This letter also sets a benchmark in the relationship between serial killers and the press in that it allowed the killer to give himself a name. The killer was simply known as the “Whitechapel Murderer” before the publication of this letter, but the press soon latched onto the macabre signature and began to use the name in their lurid headlines.
This public self-baptism is something that will be encountered during several criminal investigations over the next century and beyond.
The Axeman of New Orleans
Thirty years later, and almost 5,000 miles away, a series of murders took place which would mirror the Ripper murders in many ways. Public hysteria, a letter to the press, and a killer who was never caught make this another puzzle in the annals of the history of crime.
New Orleans, Louisiana has always been looked upon as a melting pot of cultures and lifestyles. An easy-going place with a relaxed lifestyle. The Big Easy.
Yet, almost a century ago, the city was in the grip of a series of brutal murders which brought with them a sense of fear and panic, the likes of which had never been experienced by its inhabitants.
The murders themselves were more terrifying than those of Jack the Ripper, as the victims in this case were attacked in their own homes and bludgeoned to death with an axe.
The killer, referred to by the press as the Axeman of New Orleans, kept to a very strict modus operandi. He would enter the homes of his victims by chiselling a panel out of the door, and would approach his victims as they slept. An axe was also left behind at every crime scene, a chilling memento of a visit by the Axeman.
His victims were usually grocers of Italian descent and their families, the reason for this has still never been fathomed despite a century of both professional and amateur investigation.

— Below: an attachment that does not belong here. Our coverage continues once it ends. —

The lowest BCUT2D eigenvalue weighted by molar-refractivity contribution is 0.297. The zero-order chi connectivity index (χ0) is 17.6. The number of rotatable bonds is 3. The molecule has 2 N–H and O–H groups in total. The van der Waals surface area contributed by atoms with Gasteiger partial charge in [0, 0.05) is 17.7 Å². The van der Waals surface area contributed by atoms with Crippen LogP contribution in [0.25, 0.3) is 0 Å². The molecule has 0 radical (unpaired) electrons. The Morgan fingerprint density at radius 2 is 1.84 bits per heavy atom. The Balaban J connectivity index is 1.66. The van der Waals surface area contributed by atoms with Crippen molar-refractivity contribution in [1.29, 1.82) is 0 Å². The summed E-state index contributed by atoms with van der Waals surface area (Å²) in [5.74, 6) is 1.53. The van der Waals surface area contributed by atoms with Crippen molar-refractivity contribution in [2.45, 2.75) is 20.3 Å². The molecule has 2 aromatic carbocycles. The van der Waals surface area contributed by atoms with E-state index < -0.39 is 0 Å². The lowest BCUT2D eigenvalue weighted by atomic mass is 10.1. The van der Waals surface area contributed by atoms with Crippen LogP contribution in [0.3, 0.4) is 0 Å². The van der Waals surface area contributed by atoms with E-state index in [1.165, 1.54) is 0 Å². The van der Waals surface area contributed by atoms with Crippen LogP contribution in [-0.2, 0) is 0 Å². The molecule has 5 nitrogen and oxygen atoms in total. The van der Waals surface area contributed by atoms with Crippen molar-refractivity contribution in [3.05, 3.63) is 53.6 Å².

Officially, the Axeman claimed eight lives, and seriously injured several more, but it is widely believed that the actual body count is much higher. As with many historical serial murder cases, the police were still largely made up of amateur volunteers, and comparing notes with their counterparts in neighbouring areas was almost unheard of.
For two years the city was gripped by the murderous reign of the killer. Vigilante groups patrolled the streets and families huddled together by candlelight to sleep in fear of the Axeman.
The elusive killer quietly went about his work until March 1919, and then the floodgates of panic were once again opened. A letter claiming to be from the killer to the New Orleans Times-Picayune was published.
Hell, March 13, 1919.
They have never caught me and they never will. They have never seen me, for I am invisible, even as the ether that surrounds your earth. I am not a human being, but a spirit and a demon from the hottest hell. I am what you Orleanians and your foolish police call the Axeman.
When I see fit, I shall come and claim other victims. I alone know whom they shall be. I shall leave no clue except my bloody axe, besmeared with blood and brains of he whom I have sent below to keep me company.
If you wish you may tell the police to be careful not to rile me. Of course, I am a reasonable spirit. I take no offense at the way they have conducted their investigations in the past. In fact, they have been so utterly stupid as to not only amuse me, but His Satanic Majesty, Francis Josef, etc. But tell them to beware. Let them not try to discover what I am, for it were better that they were never born than to incur the wrath of the Axeman. I don‘t think there is any need of such a warning, for I feel sure the police will always dodge me, as they have in the past. They are wise and know how to keep away from all harm.
Undoubtedly, you Orleanians think of me as a most horrible murderer, which I am, but I could be much worse if I wanted to. If I wished, I could pay a visit to your city every night. At will I could slay thousands of your best citizens, for I am in close relationship with the Angel of Death.
Now, to be exact, at 12:15 (earthly time) on next Tuesday night, I am going to pass over New Orleans. In my infinite mercy, I am going to make a little proposition to you people. Here it is: